Permission for the following to be edited into a form that would be suitable for this wiki has been granted by the author. We don't normally keep source text, but I think there's a lot of stuff here that would be useful. --GreenReaper(talk) 03:40, 4 December 2008 (UTC)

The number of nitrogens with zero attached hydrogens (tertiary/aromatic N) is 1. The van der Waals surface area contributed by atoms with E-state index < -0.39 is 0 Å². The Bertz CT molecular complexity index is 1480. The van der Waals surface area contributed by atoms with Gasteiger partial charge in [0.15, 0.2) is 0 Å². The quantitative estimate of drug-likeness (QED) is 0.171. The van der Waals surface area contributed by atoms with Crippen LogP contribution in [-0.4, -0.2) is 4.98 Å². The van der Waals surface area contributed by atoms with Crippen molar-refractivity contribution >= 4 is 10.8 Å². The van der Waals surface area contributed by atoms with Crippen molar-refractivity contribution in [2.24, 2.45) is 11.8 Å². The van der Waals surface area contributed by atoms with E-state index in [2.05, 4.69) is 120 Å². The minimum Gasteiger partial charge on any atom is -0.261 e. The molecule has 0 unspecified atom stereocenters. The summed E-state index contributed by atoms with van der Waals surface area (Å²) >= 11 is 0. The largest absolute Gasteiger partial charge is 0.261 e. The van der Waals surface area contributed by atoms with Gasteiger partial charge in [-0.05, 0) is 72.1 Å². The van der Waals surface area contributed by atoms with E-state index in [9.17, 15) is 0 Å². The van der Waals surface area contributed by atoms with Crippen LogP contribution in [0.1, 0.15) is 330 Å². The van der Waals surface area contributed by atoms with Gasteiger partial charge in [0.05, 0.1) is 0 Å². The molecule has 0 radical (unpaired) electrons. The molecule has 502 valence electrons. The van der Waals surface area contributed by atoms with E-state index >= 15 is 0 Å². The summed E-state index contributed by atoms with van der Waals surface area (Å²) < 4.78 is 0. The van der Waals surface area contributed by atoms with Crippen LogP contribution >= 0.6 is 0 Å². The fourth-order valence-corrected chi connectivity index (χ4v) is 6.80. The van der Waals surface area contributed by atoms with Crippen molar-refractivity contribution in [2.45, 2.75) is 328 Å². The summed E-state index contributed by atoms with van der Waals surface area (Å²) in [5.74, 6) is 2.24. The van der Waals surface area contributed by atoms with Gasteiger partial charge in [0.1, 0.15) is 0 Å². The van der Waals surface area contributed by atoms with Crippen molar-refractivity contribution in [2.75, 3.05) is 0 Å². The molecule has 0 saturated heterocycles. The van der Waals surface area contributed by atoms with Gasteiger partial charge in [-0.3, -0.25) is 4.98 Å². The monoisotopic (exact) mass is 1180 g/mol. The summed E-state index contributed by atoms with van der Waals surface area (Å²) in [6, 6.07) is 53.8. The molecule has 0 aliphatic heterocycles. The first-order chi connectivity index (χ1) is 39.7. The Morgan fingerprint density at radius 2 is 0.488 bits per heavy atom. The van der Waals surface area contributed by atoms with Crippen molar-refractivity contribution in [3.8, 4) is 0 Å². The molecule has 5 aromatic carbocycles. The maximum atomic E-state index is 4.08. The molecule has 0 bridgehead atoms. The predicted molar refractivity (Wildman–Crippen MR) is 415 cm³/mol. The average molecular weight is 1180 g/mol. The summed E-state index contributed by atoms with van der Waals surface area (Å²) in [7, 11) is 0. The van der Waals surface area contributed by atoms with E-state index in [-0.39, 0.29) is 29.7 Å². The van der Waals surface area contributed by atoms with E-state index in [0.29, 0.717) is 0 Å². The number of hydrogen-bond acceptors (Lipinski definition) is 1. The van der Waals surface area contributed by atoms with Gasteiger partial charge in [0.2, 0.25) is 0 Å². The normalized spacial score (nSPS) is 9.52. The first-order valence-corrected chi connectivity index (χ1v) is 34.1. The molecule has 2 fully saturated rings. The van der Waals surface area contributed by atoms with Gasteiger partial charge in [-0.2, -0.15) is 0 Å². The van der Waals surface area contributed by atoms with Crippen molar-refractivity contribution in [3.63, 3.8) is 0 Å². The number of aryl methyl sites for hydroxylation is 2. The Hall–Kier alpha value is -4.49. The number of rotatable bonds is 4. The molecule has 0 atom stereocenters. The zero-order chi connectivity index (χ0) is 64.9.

Version of 7/29/2002 The humble sketchbook started as a way for an artist to carry around a lot of paper, which he turned into drawings, and which he could show to other people so they could see his ideas and how his style developed over time. Eventually, other artists would draw in his sketchbook to show him things, a technique, a joke, whatever. Showing these drawings to other people was a lot of fun, as was drawing in other people's books. This grew until artists started keeping two sketchbooks, one for their own work, and one for the sketches of their fellow artists. The camaraderie and intimacy expressed in these books led to some wonderful artwork. Eventually non-artist friends and fans wanted to have books like these too. The sketchbook as we know it today, and I'm referring specifically to the ubiquitous black sketchbooks fans are known for carrying, has a certain tradition behind it that a significant number of newcomers to the fandom are sadly unaware of. The most important thing to remember is that sketchbooks are for SHARING art. They are for showing to other people, so that an artist's work is exposed to and seen by a lot of other people. They are NOT for grubbing up as much free artwork as possible for one's personal collection. If you're going to have a sketchbook, treat it as if you were the custodian of a public trust, like a library. This attitude is very important. They also grew out of a way of showing friendship. Money doesn't buy love or friendship. While it may buy a sketch, remember that much of the sketching you will see going on will be between friends, because the artist WANTS to do it for a friend. Don't push the issue - you might not be as close to someone as you think, and it's no fun to find that out. There are several points of etiquette on both sides of the equation. If you own a sketchbook, remember the following: * The tradition of sketchbooks involves TRADING sketches. If you have no artistic talent, or just aren't confident enough in your abilities, it is not unreasonable to offer something else of value to the artist, be it a copy of a 'zine, a favor, (sex?) or money. But if you can't draw, don't insist on trying. * Some artists are perfectly willing to do sketches for no consideration. Be very nice to these people. They think that having other people see their work in your book will be reward enough. However, just because they do it for someone else doesn't mean that they owe you anything. It's perfectly natural for an artist to give preferential treatment to his friends. Bitch about it and you can make sure that you aren't on his list of friends. * Themes can be fun, if they're flexible. "Sex and Violence", "oops!" and "Wrong Costume" are good examples of broad themes with a lot of potential for fun. "My personal character doing X" is less likely to be fun. You especially shouldn't nag, be anal, or hover over the artist making criticisms before he's finished. Remember that fun is the main consideration, and if the artist enjoys doing the drawing, he is more likely to do a good one, and less likely to ask for anything. (Indeed, more likely to do it period). * Be polite. And if an artist turns you down, accept it. He may be tired of drawing, may not want to do your theme, or he may have some other reason. If he has a huge stack of books pending, he's probably doing you a favor by letting you go to someone else first. Besides, do you really want someone working on your book who is pissed at you? * It is a VERY good thing to make a copy of the sketch and send it to the artist. This little bit of tradition is one of the most forgotten, and most appreciated if remembered. Some artists have had to resort to writing their address on the page and ask to be sent copies of their works. You should offer first. The artist will appreciate you, and will remember you. If nothing else, be sure to thank the artist when he's finished. * Remember that the work is their work. You may own the paper, but the rights belong to the artist. Making copies for the artist is good. Making copies for your own backup in case something happens to the book is good. Making copies and giving them out to lots of people, or even worse, publishing them in a 'zine or scanning them without permission, is very bad. The way to share the art is to show other people the book. * If you give an artist your book to take home and work on, give him the money to ship it back. Tuck a fiver in the book and make sure your address is in it. That should cover it. Make sure this is completely clear in advance too. * If you include a bleed page in your book, that makes an excellent place to write temporary contact info like your hotel room number to help you get your book back. The front cover makes a good place to put your permanent address. Losing a sketchbook full of art sucks. I do have to mention the most heinous act that can be done to a book. Stealing. Rarely is an entire book stolen, but, to give one of the most arch examples, pages have been torn out and stolen. A friend told me about someone taking a razor blade and cutting nine fully colored pictures from one of his books. Just think, now nobody will be able to see those pictures again except the thief, who probably just filed them away somewhere. So much for sharing. Someone who does something like this should be vilified by the entire fandom (And we know how long fans can hold a grudge). On the artist's side: * If the sketchbook has a theme, try to stick with it, or at least a humorous tangent (for example, the "Sex and Violence" book mentioned above has a "Sax and Violins" joke in it). Other books just have a sort of running gag that evolves from one page to the next. Look at the other pages and see what's going on. * You should protect a sketchbook from damage while it is in your care. When inking or coloring, you should use a bleed page (An extra sheet of paper to keep the ink from staining the next page). On the other hand, a lot of funny things have been done with small amount of bleed, still, a lot just ruins the next page. * If you don't feel like doing it, don't, but be polite about it. Doing a half-assed job is almost as bad as vandalizing the book, and it will reflect on you when the book is shown around. Remember, these books and what you do in them can be shown around for YEARS. For the same reason, drawing the same picture in every book you get won't reflect on you all that well either. * If you are going to require money, be clear and up front about what you charge and what that money gets. And stick to it. (Although remember that when you're trading with another artist, it's usually sketch for sketch, although not always. Doing a sketch in someone's book does not obligate them to return the favor). * Try to have fun, play off the previous sketches. But don't let it become a chore. If being hounded by people who don't have the clues contained here is going to ruin your con and burn you out on the fandom, take a break. Be firm. "What part of "No" didn't you understand?" is one of my favorites when someone won't take a hint, but be polite up to that point. * And if you accept a book with the promise of mailing it back, do so promptly. If you are going to get other artists in your area to work on the book, your responsibility for the book doesn't end when you hand it off. You must make sure that it gets back to the owner, even if someone else promises to take care of sending it back, it's still your responsibility. * I didn't think it would be necessary to say this, but a recent incident has caused me to add this: Don't write on other people's pages unless specifically asked to. Someone took a sketchbook and wrote smart-ass "humorous" comments on virtually every page. Needless to say, the owner was not very happy. * Don't sit on the books. In general, you should not accept more books than you can deal with in a reasonable period of time. If you're not going to work on sketchbooks after the dealer's room closes, then a reasonable period of time equals the time remaining before the room closes. If you are going to work on them in the evening and overnight, then don't forget and leave them locked in the dealer's room. Accepting someone's sketchbook at the beginning of a Con, and handing it back to them at the end saying "Sorry, I couldn't get to it" is a sure fire way to lose a fan and maybe acquire an enemy. You've deprived them of an entire convention's worth of opportunities for sketches, and you might encourage the dreaded resurrection of multiple sketchbook fans. That's it. Have fun! [[Rich Chandler]] Permission is hereby granted for this document to be circulated as far and wide as possible, including Furnet, Usenet, being included in FAQs or stored on BBSs and FTP sites, incorporated into Con program books or printed out as flyers. The only proviso is that it should be replaced with any updated version found, and any corrections, additions, or comments should be sent to me first.